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Society

Greek Valentine’s Day Candy Ads Showing Gay Couples Raises Hackles

February 15, 2019

ATHENS – A Valentine’s Day advertisement in Greece featuring gay and interracial couples has caused a stir in the conservative country where the Greek Orthodox Church doesn’t want such portrayals and where same-sex couples can’t marry or adopt children.

With Prime Minister and Radical Left SYRIZA leader Alexis Tsipras backing away from his pledge to extend those rights, gays are still offensive to some Greeks despite an annual Gay Pride parade and general social acceptance, apart from hate groups.

Photographer Chloe Kritharas Devienne was asked to photograph 28 couples kissing and cuddling in Greece while holding a bar of Lacta chocolate but said she didn’t expect to be an online target of angry trolls, she said of the flap.

“People were tweeting pictures of my face, saying, ‘This is the photographer who did this’,” she told the Thomson Reuters Foundation, adding that critics also posted links to her work documenting refugees to portray her as excessively liberal.

“Personally I love both men and women. I thought that nothing would make me happier than to have these pictures all over Athens so that all these homophobic people are forced to look at them … It’s been the number one subject in Greece,” she said.

Homophobic attacks by far-right gangs are not uncommon in Greece, where civil partnerships were legalized in 2015 amid protests from the Communist party, right-wingers and the church, the news agency noted.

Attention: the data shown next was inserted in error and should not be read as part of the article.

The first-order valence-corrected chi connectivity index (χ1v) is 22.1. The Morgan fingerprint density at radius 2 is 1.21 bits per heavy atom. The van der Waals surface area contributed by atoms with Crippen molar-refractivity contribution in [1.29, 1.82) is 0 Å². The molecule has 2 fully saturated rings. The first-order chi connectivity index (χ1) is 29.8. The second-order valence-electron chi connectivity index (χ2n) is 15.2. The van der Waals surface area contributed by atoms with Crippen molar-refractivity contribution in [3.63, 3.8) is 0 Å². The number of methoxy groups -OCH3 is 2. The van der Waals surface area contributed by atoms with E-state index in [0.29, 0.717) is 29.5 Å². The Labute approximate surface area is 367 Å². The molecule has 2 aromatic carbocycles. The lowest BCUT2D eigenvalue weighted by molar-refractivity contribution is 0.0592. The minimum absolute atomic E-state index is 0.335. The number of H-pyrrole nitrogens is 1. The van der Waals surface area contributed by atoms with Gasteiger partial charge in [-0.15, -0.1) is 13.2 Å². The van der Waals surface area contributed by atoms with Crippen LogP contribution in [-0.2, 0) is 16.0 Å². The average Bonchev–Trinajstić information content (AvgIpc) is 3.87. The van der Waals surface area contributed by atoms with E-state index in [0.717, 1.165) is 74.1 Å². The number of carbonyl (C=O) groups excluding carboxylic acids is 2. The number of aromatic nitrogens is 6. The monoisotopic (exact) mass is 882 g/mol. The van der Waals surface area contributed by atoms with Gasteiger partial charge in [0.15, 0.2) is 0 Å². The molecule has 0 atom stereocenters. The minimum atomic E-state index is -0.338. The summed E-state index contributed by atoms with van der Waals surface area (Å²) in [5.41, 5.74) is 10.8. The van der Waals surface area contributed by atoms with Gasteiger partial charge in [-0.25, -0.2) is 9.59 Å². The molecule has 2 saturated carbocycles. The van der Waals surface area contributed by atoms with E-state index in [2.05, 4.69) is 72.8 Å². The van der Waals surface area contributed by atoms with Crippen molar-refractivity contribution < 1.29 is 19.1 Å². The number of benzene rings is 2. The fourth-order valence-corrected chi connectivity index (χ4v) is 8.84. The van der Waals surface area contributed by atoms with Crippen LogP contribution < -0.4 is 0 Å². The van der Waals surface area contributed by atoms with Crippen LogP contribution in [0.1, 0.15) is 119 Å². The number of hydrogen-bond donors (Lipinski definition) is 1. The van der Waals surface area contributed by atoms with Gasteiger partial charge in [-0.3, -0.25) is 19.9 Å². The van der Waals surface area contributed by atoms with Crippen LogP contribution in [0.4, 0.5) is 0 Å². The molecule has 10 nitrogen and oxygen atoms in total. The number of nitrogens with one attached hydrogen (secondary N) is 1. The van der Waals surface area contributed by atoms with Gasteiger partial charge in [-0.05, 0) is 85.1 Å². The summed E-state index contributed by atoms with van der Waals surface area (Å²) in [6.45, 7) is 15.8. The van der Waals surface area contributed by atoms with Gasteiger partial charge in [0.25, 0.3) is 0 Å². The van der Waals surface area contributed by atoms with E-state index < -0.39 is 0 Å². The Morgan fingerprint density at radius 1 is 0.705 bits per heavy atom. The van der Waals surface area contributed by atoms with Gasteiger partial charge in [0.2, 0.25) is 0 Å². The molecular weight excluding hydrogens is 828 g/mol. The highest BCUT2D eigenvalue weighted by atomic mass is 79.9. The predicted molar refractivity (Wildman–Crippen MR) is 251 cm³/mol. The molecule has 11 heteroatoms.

Kritharas Devienne saw working for Lacta – made by the world’s No. 2 confectioner Mondelez International – as a chance to change minds in the Mediterranean country where depictions of same-sex love are still taboo.

“In Greece people are very, very homophobic,” she said. “The church has made it very clear it considers homosexuality a sin,” she said.

Setting aside a recommendation for acquittal from a prosecutor, Greek Bishop Amvrosios of Kalavryta was found guilty of incitement to hatred and abuse of ecclesiastical office by a three-member misdemeanor court in the Peloponnesian town of Aigio, for advising followers to “spit” on gay people.

He was given a seven-month suspended jail sentence and won’t be imprisoned for three years unless he breaks terms of the decision.

Commenting in 2015 on a parliamentary debate to extend cohabitation agreements to same-sex couples, Amvrosios wrote online: “Do not go near them! Do not listen to them! Do not trust them! They are the damned members of society! They are not human beings, they are rejects of nature.”

While Lacta urged Facebook users to “embrace all tastes of love”, the hundreds of comments it received included, “You must be ashamed of yourself” and “Little children will see this! What standards will you pass to them I would like to know”.

In Greece, Lacta did not use Kritharas Devienne’s images in its outdoor billboards, which only show straight couples. “I know it has been all over the internet, but not everyone will have the Internet,” she said with disappointment. “My goal was to see these couples all over Athens.”

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